You have done many period pieces, with the Love Comes Softly series for the Hallmark Channel and The Identical. What do you love most about making films that take place in the past?
The thing I love most about making films in the past is that I get to immerse myself in situations that I would otherwise never have the opportunity to be in. I’ve gotten to drive a team of horses in a covered wagon, teach an art class inside a Japanese internment camp, and do the twist in a 1950’s honkytonk. Stepping inside someone else’s shoes from another era offers an invaluable perspective that I don’t think you can get just by studying history.
Do you ever get to keep any of the wardrobe from your roles?
Sadly, I’ve never gotten to keep any of the wardrobe from my period roles since the costumes are almost always vintage pieces rented from costume houses.
Is there a certain fashion trend you wish would come back?
I love the look of the late 50’s/early 60’s fitted bodices on the dresses. I know they weren’t comfortable, but they look so feminine.
What is the most challenging aspect about being an actor?
I think the most challenging thing about being an actress is not identifying with your success in it. There is so much up and down with work and other people’s opinions, and I think it’s important that your self-worth is not based on any of it. I believe that staying grounded in who you are outside of the industry is key to hanging on to your sanity.
You’ve played the role of Missie LaHaye for five movies in the Love Comes Softly series. How do you relate to Missie and how are you different?
I relate to Missie LaHaye in that I am a loving mother, wife and teacher, and that I think it’s important to be compassionate to everyone, regardless of their plight. We’re different in that I’m not a specifically religious person, and that I get to wear pants while typing this on my laptop!
You’ve been a guest star on TV shows like ER and NCIS. What has been a standout moment from those experiences?
A stand out moment for me in my guest star experiences would have to be working with Mark Harmon on NCIS. He is one of the most generous, kind and conscientious television stars with whom I’ve ever worked. He makes sure that everyone in his cast and crew are very well taken care of. Now, when I am starring in something (e.g. The Identical) and I question how to deal with a situation on set, I think, WWMHD… What Would Mark Harmon Do.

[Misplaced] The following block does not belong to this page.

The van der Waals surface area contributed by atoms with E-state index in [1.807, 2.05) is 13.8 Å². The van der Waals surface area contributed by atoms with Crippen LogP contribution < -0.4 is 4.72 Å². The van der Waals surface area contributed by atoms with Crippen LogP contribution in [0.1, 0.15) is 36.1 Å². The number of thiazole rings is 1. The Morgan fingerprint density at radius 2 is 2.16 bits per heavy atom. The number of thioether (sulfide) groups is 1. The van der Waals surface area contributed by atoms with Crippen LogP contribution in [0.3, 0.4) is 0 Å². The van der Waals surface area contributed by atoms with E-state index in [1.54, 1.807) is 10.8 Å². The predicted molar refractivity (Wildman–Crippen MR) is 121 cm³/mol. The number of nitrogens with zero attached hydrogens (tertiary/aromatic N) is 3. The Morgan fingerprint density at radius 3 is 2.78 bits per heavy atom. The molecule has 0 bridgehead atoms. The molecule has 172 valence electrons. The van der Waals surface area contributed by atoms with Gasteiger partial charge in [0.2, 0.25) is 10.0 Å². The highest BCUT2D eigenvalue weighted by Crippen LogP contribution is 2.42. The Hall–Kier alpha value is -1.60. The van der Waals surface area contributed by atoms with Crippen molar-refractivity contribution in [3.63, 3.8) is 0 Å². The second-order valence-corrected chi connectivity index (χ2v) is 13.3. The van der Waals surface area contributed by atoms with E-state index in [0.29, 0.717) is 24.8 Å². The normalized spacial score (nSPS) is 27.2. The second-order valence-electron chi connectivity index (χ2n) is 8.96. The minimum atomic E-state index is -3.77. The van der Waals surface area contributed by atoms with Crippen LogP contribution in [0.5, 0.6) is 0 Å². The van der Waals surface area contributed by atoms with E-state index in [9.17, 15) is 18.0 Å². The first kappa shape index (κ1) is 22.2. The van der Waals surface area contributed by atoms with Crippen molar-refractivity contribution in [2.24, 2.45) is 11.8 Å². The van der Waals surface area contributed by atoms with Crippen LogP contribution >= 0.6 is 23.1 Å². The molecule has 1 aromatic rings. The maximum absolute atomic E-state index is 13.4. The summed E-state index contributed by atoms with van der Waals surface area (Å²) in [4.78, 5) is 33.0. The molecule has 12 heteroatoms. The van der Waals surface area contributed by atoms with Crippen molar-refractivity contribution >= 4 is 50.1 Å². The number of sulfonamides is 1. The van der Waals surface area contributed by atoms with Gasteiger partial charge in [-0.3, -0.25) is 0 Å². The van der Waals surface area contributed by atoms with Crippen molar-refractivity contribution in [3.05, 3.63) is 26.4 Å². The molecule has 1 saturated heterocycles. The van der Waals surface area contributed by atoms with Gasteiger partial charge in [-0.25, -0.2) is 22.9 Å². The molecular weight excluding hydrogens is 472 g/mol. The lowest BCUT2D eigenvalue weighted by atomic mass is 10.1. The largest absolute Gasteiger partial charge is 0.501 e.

Aside from acting, you work with children. Can you tell us more about the not-for-profit organization you work with?
Yes! I work with a not-for-profit organization called City Hearts: Kids Say Yes to the Arts. I taught dance, Shakespeare, musical theatre and photography to the at risk youth of LA for over a decade. This 30-yearold organization goes into the most financially challenged and gang influenced neighborhoods, and creates arts programs for children. City Hearts classes keep them off the streets, and enrich them with the creativity and self confidence that only art can. We’ve taught tens of thousands of children over the years and have had brilliant success stories of triumph over tremendous adversity. Check them out at www.cityhearts.org.
What kind of film projects can we expect from you in the future?
Aside from The Identical, which is my latest release, you can expect to see me in some film projects that actually take place in this current decade! I have a short film, that I star in with Ed Asner, making the rounds at festivals this year called Pacific Edge. And there might also be some films in a totally new genre for me on the horizon, but I’m not quite at liberty to talk about that yet. My husband secretly hopes that I’ll play a German spy in my next movie, but I would love to be in a project where I had some sort of powers, a la X-Men.
Who has been the most influential person in your life?
I would say the most influential person in my life has been my mom. Aside from loving me unconditionally, she’s a dance teacher and a musical theatre choreographer. Without her love of theatre and performance, I would have never found the passion for acting and teaching that I have today. I owe so much of who I am to her.
Is there a must-have beauty item you can’t live without?
A hair brush. I’ve had long, strawberry blonde hair my whole life, and instead of getting a sassy, edgy, current haircut, I still cling to my long locks like I did in 7th grade. Maybe it’s a crutch, but I’ll probably keep it that way until it turns gray.
What would be your dream role?
My dream role would probably be something like Khaleesi Daenerys in Game of Thrones; a strong and powerful woman that gets to rule with compassion and dragons!
If you weren’t an actor, you would be…?
I’d probably be a therapist. I spend a lot of time listening. I enjoy it.